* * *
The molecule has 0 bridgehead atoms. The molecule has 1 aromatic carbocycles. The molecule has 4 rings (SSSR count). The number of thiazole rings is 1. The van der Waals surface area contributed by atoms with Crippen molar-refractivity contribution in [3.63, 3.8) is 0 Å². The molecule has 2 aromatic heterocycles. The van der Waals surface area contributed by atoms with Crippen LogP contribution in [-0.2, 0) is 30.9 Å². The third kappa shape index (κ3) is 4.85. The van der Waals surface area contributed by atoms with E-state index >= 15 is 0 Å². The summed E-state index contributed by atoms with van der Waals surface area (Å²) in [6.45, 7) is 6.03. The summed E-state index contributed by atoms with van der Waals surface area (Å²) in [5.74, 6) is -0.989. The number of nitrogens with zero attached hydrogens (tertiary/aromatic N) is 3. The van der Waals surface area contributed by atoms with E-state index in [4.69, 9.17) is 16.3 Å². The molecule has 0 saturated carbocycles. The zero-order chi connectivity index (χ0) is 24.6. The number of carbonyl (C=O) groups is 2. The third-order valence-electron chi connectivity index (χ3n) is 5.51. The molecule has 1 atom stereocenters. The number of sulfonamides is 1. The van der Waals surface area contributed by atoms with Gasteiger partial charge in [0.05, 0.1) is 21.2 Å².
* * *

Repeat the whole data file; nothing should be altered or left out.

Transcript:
The molecule has 0 bridgehead atoms. The molecule has 1 aromatic carbocycles. The molecule has 4 rings (SSSR count). The number of thiazole rings is 1. The van der Waals surface area contributed by atoms with Crippen molar-refractivity contribution in [3.63, 3.8) is 0 Å². The molecule has 2 aromatic heterocycles. The van der Waals surface area contributed by atoms with Crippen LogP contribution in [-0.2, 0) is 30.9 Å². The third kappa shape index (κ3) is 4.85. The van der Waals surface area contributed by atoms with E-state index >= 15 is 0 Å². The summed E-state index contributed by atoms with van der Waals surface area (Å²) in [6.45, 7) is 6.03. The summed E-state index contributed by atoms with van der Waals surface area (Å²) in [5.74, 6) is -0.989. The number of nitrogens with zero attached hydrogens (tertiary/aromatic N) is 3. The van der Waals surface area contributed by atoms with E-state index in [4.69, 9.17) is 16.3 Å². The molecule has 0 saturated carbocycles. The zero-order chi connectivity index (χ0) is 24.6. The number of carbonyl (C=O) groups is 2. The third-order valence-electron chi connectivity index (χ3n) is 5.51. The molecule has 1 atom stereocenters. The number of sulfonamides is 1. The van der Waals surface area contributed by atoms with Gasteiger partial charge in [0.05, 0.1) is 21.2 Å².